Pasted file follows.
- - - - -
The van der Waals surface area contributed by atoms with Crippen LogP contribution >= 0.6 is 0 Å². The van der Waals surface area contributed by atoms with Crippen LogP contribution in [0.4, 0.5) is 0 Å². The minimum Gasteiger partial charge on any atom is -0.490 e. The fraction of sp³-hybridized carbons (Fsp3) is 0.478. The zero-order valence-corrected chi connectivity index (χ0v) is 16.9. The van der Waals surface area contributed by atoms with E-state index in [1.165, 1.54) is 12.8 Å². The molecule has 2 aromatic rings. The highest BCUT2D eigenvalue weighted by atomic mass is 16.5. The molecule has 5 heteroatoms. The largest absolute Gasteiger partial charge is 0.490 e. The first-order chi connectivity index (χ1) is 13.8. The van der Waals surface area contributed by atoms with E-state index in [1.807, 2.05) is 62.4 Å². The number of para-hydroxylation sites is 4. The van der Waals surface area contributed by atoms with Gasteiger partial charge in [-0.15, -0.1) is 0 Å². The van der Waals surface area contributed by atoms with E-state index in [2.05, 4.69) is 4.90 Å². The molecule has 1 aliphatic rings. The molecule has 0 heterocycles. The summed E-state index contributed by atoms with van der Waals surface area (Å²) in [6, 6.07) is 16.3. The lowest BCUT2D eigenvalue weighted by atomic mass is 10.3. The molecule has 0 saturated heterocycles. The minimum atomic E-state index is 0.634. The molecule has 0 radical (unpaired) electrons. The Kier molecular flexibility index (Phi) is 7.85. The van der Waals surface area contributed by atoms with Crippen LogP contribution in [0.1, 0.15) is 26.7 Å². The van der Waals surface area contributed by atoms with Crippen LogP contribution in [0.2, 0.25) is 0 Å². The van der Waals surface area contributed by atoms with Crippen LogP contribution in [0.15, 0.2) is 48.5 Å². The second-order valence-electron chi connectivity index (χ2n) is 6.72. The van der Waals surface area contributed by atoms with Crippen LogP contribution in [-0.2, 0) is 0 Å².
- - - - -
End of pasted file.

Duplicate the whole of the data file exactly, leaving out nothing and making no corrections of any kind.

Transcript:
The van der Waals surface area contributed by atoms with Crippen LogP contribution >= 0.6 is 0 Å². The van der Waals surface area contributed by atoms with Crippen LogP contribution in [0.4, 0.5) is 0 Å². The minimum Gasteiger partial charge on any atom is -0.490 e. The fraction of sp³-hybridized carbons (Fsp3) is 0.478. The zero-order valence-corrected chi connectivity index (χ0v) is 16.9. The van der Waals surface area contributed by atoms with E-state index in [1.165, 1.54) is 12.8 Å². The molecule has 2 aromatic rings. The highest BCUT2D eigenvalue weighted by atomic mass is 16.5. The molecule has 5 heteroatoms. The largest absolute Gasteiger partial charge is 0.490 e. The first-order chi connectivity index (χ1) is 13.8. The van der Waals surface area contributed by atoms with E-state index in [1.807, 2.05) is 62.4 Å². The number of para-hydroxylation sites is 4. The van der Waals surface area contributed by atoms with Gasteiger partial charge in [-0.15, -0.1) is 0 Å². The van der Waals surface area contributed by atoms with E-state index in [2.05, 4.69) is 4.90 Å². The molecule has 1 aliphatic rings. The molecule has 0 heterocycles. The summed E-state index contributed by atoms with van der Waals surface area (Å²) in [6, 6.07) is 16.3. The lowest BCUT2D eigenvalue weighted by atomic mass is 10.3. The molecule has 0 saturated heterocycles. The minimum atomic E-state index is 0.634. The molecule has 0 radical (unpaired) electrons. The Kier molecular flexibility index (Phi) is 7.85. The van der Waals surface area contributed by atoms with Crippen LogP contribution in [0.1, 0.15) is 26.7 Å². The van der Waals surface area contributed by atoms with Crippen LogP contribution in [0.2, 0.25) is 0 Å². The van der Waals surface area contributed by atoms with Crippen LogP contribution in [0.15, 0.2) is 48.5 Å². The second-order valence-electron chi connectivity index (χ2n) is 6.72. The van der Waals surface area contributed by atoms with Crippen LogP contribution in [-0.2, 0) is 0 Å².